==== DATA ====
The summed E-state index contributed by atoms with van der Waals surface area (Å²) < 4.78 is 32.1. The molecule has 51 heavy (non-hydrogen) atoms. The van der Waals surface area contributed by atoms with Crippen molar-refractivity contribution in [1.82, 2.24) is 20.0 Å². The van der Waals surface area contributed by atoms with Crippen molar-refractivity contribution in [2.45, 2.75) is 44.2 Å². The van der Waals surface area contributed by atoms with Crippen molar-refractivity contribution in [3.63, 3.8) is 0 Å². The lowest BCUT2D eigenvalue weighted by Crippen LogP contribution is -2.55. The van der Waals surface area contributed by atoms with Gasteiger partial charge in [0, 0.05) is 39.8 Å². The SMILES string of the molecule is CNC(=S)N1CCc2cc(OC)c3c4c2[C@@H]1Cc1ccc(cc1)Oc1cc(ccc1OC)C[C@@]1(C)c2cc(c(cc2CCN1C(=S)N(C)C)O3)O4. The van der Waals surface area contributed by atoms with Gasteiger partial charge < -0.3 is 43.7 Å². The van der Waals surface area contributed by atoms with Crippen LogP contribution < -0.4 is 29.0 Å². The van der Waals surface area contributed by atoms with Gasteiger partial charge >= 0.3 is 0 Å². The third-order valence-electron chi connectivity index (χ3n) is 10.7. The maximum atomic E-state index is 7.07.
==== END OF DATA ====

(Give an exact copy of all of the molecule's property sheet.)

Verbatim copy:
The summed E-state index contributed by atoms with van der Waals surface area (Å²) < 4.78 is 32.1. The molecule has 51 heavy (non-hydrogen) atoms. The van der Waals surface area contributed by atoms with Crippen molar-refractivity contribution in [1.82, 2.24) is 20.0 Å². The van der Waals surface area contributed by atoms with Crippen molar-refractivity contribution in [2.45, 2.75) is 44.2 Å². The van der Waals surface area contributed by atoms with Crippen molar-refractivity contribution in [3.63, 3.8) is 0 Å². The lowest BCUT2D eigenvalue weighted by Crippen LogP contribution is -2.55. The van der Waals surface area contributed by atoms with Gasteiger partial charge in [0, 0.05) is 39.8 Å². The SMILES string of the molecule is CNC(=S)N1CCc2cc(OC)c3c4c2[C@@H]1Cc1ccc(cc1)Oc1cc(ccc1OC)C[C@@]1(C)c2cc(c(cc2CCN1C(=S)N(C)C)O3)O4. The van der Waals surface area contributed by atoms with Gasteiger partial charge < -0.3 is 43.7 Å². The van der Waals surface area contributed by atoms with Crippen LogP contribution < -0.4 is 29.0 Å². The van der Waals surface area contributed by atoms with Gasteiger partial charge >= 0.3 is 0 Å². The third-order valence-electron chi connectivity index (χ3n) is 10.7. The maximum atomic E-state index is 7.07.